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Day 22/12/2014

Who Helps You Doubt Well?

Who Helps You Doubt Well? |

WHO HELPS YOU DOUBT WELL?  You are often reminded, and tell others in turn, that as a leader you need to be both self-confident and self-aware. That is much easier said than done. Confidence, the genuine kind, requires a degree of conviction. Self-awareness, on the other hand, is borne out of doubt and uncomfortable questions. Too much of one can destroy the other, that is why we need help to navigate the tricky waters between the Scylla of numb rigidity and the Charybdis of paralyzing doubt. Left alone at the top, most leaders eventually fall prey of one or the other. Who cares enough to keep you open to alternative views and steady in the face of diversions? Who helps you tell an emerging threat or opportunity from yet another distraction?

I found this excellent question over on the Wall Street Journal where associate professor of organizational behavior at INSEAD, Gianpiero Petriglieri, shares the top four questions he’d like to ask CEOs. In a world of constant and accelerating change, doubting well is becoming an increasingly necessary capacity, and not solely for CEOs. I love the idea of intentionally seeking out people who will help you to doubt well and thinking about how you yourself might help others do that.

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Source: Four Key Questions for CEOs via The Wall Street Journal, published November 25, 2014

Empowering and unifying communities through { art } …*

In a recent TEDglobal 2014 talk, artists Jeroen Koolhaas and Dre Urhahn talk about their work painting entire impoverished neighborhoods, from Rio to Philadelphia. They enlist the help of community members, move into the communities, and paint the towns in vibrant beautiful colors, with murals and other interesting pieces. As Koolhas and Urhahn explain, “ in a communal effort, together with the people, you can almost work like in an orchestra, where you can have a hundred instruments playing together to create a symphony.” In the video below, you can see the beautiful symphonies they have created.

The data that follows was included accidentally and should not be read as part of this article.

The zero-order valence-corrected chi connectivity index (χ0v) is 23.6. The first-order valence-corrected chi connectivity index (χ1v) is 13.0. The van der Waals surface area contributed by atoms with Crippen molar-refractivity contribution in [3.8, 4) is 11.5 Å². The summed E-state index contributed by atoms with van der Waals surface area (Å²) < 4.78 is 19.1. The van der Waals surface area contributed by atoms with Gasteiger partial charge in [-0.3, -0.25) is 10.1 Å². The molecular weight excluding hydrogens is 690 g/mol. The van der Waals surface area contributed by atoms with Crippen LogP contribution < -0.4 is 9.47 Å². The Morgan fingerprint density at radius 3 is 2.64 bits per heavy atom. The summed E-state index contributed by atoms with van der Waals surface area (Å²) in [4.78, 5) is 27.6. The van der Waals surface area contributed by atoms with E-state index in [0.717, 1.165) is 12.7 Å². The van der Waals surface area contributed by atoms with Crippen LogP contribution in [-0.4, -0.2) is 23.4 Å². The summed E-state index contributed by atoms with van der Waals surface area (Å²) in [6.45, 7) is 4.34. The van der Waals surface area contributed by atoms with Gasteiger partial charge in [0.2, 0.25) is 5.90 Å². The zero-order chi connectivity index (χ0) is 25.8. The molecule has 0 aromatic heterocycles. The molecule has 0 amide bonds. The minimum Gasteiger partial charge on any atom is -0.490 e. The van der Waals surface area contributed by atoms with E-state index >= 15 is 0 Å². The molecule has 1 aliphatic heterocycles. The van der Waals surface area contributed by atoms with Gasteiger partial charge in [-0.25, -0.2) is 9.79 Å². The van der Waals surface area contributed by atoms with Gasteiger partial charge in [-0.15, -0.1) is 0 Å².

This work reminded me a lot of a suburb I visited once in South Africa. Woodstock is a suburb outside of Cape Town that is transforming into an art haven. Similarly to the stories Koolhaas and Urhahan mention, the murals that are painted in Woodstock have a way of unifying and brightening up a community that is struggling to get on its feet. I went on a tour with one of the men who runs the project, and he explained that many local artists apply to get rights to paint murals in the community. All pictures in this article are ones I took while visiting. Each mural must convey something about South Africa – many speak to the overwhelming love and strength of the community, others make statements about preserving the incredible wildlife native to this country.

As explained more thoroughly in this article, these murals have had a way of rejuvenating the community. From my experience, the contrasts of the murals with the broken down buildings and the surreal backdrop (Cape Town is on the coast, surrounded by mesas and mountains), creates a symphony it and of itself. The experience so closely related to my general experience of South Africa. The article was written in 2011, and from my visit in 2013 I can say that Gordon has definitely attracted more artists to the area.

Oftentimes we let art and culture fall to the wayside while we focus on STEM, but projects like this can remind you of the power and empowering properties of art. Transforming the feeling of a community can do wonders for its children. It can inspire, it can bring joy. It adds a sense of self-identity with the walls and roofs surrounding you. Community projects like this can unify and build connections and help communities to forge ahead and make real progress.

Bringing this back to the classroom, murals and street art can be educational and important even for students in our own schools. I still remember painting murals in the hallways of my elementary school. It was an honor bestowed upon groups of students who presented their ideas to the administration and art teacher. But, more than that, it was a way for us as a community to take ownership over our school. It was a way of making the school building feel a little more like our own. It also was the sort of project that took planning and teamwork, as well as thoughtful consideration of what sorts of murals would be beneficial to our community.

How has street art transformed the world around you? Could it? …* 

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